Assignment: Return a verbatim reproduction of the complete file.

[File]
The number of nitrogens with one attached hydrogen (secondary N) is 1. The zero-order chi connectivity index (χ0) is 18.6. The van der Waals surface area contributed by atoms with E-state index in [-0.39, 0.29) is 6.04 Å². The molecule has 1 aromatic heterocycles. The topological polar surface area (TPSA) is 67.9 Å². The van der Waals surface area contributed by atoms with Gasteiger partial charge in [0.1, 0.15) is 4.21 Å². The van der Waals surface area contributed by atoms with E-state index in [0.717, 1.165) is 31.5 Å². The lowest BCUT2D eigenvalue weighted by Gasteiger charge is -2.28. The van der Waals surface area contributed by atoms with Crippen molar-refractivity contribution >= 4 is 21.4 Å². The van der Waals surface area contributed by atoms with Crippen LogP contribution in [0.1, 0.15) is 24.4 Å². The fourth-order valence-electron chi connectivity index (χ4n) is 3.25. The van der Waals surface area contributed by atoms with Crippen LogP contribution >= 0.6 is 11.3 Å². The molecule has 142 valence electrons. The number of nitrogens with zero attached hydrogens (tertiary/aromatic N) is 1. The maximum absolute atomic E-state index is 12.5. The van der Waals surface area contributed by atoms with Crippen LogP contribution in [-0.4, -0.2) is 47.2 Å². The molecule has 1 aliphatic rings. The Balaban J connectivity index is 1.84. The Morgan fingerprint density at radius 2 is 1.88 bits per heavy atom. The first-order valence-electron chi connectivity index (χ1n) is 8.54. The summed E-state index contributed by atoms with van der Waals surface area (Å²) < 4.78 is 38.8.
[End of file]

The number of nitrogens with one attached hydrogen (secondary N) is 1. The zero-order chi connectivity index (χ0) is 18.6. The van der Waals surface area contributed by atoms with E-state index in [-0.39, 0.29) is 6.04 Å². The molecule has 1 aromatic heterocycles. The topological polar surface area (TPSA) is 67.9 Å². The van der Waals surface area contributed by atoms with Gasteiger partial charge in [0.1, 0.15) is 4.21 Å². The van der Waals surface area contributed by atoms with E-state index in [0.717, 1.165) is 31.5 Å². The lowest BCUT2D eigenvalue weighted by Gasteiger charge is -2.28. The van der Waals surface area contributed by atoms with Crippen molar-refractivity contribution >= 4 is 21.4 Å². The van der Waals surface area contributed by atoms with Crippen LogP contribution in [0.1, 0.15) is 24.4 Å². The fourth-order valence-electron chi connectivity index (χ4n) is 3.25. The van der Waals surface area contributed by atoms with Crippen LogP contribution >= 0.6 is 11.3 Å². The molecule has 142 valence electrons. The number of nitrogens with zero attached hydrogens (tertiary/aromatic N) is 1. The maximum absolute atomic E-state index is 12.5. The van der Waals surface area contributed by atoms with Crippen LogP contribution in [-0.4, -0.2) is 47.2 Å². The molecule has 1 aliphatic rings. The Balaban J connectivity index is 1.84. The Morgan fingerprint density at radius 2 is 1.88 bits per heavy atom. The first-order valence-electron chi connectivity index (χ1n) is 8.54. The summed E-state index contributed by atoms with van der Waals surface area (Å²) < 4.78 is 38.8.